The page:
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Tension pneumothorax: eyes may be more diagnostic than ears
  1. S Leigh-Smith1,
  2. G Davies2
  1. 1Defence Medical Services, UK
  2. 2Department of Emergency Medicine and Pre-hospital Care, Royal London Hospital, UK
  1. Correspondence to:
 Mr S Leigh-Smith, Flat 3F1, 40 Warrender Park Terrace, Edinburgh EH9 1EB, UK; 
 simonlsuk{at}aol.com

Abstract

A case is presented of unilateral tension pneumothorax in an awake patient who was seen in prehospital care after a significant fall. Because of extrication difficulties it was 40 minutes after the accident when he was first seen and by this stage the tension pneumothorax was well developed. Many features that are taught as “classic” of tension pneumothorax were absent but various other clinical signs were present to aid the diagnosis, and these are reviewed.

  • tension pneumothorax

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A 14 year old boy fell three storeys into a domestic lift shaft. A prehospital care team of emergency physician and paramedic was immediately dispatched, arriving on scene within seven minutes of the accident. There was no access to the patient as the lower lift doors were shut but he could just be seen from the third floor doors. He was standing up, moving around, and talking although confused and agitated. It was 40 minutes after the accident when full patient access was gained at the lower end of the lift shaft. By this stage he was no longer talking and obviously in severe respiratory distress. He was otherwise alert and confused but could just about cooperate with extrication commands. There was no room for a stretcher in the lift shaft. He underwent a rapid extrication in an ambulance chair with a Stifneck collar followed by administration of oxygen.

Examination revealed; a minor occipital contusion but no other external sign of injury, marked agitation, GCS 10 (V1M6E4), moving all four limbs, marked cyanosis, respiratory rate of 30+, warm and well perfused peripheries, heart rate 135, Spo2 unrecordable on 15 litres oxygen with reservoir bag, blood pressure 137/67, central trachea, equal thoracic resonance bilaterally and equal air entry bilaterally but with scattered crepitations.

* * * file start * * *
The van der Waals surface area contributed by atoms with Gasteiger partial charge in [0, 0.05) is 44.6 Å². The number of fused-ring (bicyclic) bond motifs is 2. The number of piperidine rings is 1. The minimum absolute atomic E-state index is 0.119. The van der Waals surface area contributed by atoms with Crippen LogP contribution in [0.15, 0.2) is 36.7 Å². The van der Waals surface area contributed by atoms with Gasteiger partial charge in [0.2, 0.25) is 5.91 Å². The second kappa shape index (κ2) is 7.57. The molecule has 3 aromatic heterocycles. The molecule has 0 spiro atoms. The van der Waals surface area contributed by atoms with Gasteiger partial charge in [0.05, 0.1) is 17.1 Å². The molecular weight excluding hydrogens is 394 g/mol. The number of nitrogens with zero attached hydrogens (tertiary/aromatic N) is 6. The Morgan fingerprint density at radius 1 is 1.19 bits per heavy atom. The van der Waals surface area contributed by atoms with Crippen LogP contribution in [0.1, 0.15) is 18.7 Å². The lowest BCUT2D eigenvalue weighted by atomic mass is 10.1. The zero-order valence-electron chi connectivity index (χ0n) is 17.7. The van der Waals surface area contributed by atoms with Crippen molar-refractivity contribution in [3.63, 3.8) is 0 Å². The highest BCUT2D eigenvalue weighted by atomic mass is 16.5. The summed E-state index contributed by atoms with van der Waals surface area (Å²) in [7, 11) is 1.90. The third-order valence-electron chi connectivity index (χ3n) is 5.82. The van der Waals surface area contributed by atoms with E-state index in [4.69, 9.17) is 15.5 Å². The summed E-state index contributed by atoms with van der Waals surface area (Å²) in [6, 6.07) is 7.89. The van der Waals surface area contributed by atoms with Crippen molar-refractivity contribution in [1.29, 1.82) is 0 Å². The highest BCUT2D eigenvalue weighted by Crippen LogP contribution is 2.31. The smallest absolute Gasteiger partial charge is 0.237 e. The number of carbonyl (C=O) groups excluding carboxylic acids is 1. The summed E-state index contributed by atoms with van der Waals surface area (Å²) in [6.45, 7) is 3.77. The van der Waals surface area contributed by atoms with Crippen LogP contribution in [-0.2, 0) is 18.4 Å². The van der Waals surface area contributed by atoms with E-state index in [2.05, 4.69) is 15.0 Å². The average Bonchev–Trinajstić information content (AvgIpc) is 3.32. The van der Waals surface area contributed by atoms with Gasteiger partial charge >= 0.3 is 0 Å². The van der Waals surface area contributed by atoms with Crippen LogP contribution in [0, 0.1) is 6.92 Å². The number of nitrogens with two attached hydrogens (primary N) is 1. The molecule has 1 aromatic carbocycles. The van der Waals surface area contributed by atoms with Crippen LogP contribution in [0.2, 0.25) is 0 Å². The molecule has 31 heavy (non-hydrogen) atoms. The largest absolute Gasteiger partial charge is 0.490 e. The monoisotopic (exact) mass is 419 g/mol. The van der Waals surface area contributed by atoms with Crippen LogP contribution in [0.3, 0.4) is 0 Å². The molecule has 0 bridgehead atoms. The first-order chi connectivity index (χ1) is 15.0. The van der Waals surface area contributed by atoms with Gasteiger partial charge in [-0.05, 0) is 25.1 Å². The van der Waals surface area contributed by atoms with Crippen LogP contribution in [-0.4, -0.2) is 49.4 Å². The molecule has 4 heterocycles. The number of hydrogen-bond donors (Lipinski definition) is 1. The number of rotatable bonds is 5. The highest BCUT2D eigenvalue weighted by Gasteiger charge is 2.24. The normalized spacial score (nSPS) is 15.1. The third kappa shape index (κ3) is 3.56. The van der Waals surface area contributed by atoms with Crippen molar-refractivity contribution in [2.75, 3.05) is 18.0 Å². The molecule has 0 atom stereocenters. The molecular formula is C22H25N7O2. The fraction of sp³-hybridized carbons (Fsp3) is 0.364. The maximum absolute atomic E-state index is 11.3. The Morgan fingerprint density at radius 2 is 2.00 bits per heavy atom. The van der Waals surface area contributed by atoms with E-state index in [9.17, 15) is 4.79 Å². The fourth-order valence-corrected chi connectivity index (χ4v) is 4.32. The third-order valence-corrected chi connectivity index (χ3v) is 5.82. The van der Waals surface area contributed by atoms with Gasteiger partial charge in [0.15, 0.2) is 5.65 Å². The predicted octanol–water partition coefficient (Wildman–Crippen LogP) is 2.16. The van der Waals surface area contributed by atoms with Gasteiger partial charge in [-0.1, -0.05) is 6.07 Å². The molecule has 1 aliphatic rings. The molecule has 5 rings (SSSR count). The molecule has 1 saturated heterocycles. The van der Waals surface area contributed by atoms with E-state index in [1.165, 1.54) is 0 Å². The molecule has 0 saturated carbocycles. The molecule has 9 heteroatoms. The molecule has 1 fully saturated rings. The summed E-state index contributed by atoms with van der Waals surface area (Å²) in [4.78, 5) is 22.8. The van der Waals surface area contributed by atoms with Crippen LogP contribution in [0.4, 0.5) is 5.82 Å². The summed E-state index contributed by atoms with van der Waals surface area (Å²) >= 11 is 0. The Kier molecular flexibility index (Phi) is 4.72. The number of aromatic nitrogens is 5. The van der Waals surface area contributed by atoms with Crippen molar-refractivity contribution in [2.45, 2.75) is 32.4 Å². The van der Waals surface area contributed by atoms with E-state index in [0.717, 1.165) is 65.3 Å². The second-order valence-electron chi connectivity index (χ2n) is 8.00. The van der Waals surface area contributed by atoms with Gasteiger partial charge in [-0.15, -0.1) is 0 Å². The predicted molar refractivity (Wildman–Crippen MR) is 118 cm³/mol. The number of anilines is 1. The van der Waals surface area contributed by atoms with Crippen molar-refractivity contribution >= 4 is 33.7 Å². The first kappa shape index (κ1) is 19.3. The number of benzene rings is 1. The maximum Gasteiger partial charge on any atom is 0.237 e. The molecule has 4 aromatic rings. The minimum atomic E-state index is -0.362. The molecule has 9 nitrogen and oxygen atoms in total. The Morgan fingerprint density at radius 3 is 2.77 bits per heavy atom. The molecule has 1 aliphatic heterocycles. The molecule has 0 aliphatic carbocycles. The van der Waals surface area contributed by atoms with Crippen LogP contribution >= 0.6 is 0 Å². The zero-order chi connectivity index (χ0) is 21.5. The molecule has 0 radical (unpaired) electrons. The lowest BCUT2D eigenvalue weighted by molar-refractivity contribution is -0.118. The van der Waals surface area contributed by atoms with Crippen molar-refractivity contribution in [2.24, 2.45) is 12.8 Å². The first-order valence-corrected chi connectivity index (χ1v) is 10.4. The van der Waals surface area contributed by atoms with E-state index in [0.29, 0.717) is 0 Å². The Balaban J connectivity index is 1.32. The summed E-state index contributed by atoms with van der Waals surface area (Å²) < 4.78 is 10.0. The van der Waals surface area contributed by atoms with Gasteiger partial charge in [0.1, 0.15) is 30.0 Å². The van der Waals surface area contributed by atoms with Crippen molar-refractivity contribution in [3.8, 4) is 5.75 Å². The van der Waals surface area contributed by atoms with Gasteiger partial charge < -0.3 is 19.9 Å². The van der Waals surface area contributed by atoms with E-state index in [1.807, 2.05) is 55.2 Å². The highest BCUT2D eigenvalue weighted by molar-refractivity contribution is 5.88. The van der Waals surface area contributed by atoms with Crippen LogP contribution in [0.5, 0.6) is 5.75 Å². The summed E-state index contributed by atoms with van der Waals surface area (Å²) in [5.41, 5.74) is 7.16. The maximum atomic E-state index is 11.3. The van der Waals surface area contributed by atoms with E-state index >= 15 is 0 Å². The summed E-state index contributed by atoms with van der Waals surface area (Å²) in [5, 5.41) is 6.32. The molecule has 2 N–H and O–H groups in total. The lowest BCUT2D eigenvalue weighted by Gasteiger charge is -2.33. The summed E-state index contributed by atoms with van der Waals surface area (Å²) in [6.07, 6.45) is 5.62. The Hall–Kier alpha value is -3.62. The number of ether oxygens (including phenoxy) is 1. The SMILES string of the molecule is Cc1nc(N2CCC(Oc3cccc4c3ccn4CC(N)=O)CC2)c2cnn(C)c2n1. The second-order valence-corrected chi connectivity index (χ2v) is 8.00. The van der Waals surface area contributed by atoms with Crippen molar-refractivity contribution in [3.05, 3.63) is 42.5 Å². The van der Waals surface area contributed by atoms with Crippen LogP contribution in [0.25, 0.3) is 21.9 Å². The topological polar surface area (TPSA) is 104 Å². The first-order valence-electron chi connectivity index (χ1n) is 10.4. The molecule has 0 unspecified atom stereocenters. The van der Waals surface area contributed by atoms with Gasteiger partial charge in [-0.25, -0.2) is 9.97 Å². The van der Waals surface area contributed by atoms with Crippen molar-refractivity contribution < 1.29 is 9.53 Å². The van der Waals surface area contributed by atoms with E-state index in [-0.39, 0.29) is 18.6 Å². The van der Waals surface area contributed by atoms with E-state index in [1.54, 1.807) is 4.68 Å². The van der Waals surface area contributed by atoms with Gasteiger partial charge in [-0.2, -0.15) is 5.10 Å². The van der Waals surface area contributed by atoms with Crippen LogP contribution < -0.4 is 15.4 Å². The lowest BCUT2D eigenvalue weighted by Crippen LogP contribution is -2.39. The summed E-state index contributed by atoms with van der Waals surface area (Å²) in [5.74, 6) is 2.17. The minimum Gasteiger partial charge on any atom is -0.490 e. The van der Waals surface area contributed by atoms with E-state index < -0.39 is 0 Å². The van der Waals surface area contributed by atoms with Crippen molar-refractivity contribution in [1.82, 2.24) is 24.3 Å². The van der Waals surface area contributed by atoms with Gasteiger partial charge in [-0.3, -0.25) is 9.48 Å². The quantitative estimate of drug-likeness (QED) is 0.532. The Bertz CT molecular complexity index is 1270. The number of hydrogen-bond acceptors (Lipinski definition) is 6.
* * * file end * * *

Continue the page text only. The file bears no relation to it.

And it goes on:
There was no evidence of flail chest and a provisional diagnosis of unilateral or bilateral tension pneumothorax was made.

Further careful visual inspection in an attempt to lateralise his thoracic injury revealed subtle signs of left sided thoracic hyperexpansion and hypomobility.

Left sided needle thoracocentesis in the 2nd ICS MCL produced a brief hiss of air but with no clinical improvement. Left sided tube thoracostomy was immediately performed after sedation and analgesia with 3 mg midazolam and 20 mg ketamine. This resulted in a large hiss of air that continued for some seconds along with a small haemothorax. Spo2 improved to 90% with thoracostomy and then 95% with tube drainage. He underwent uncomplicated rapid sequence intubation then right sided thoracostomy1 that revealed no tension on that side. Investigation in hospital revealed a ruptured spleen (removed), left pulmonary contusion, stable lumbar fracture, and left pelvic ramus fracture. He had persistent left sided intrapleural air leak, which subsequently settled on conservative management. After two weeks he was discharged home with normal gross cognitive function.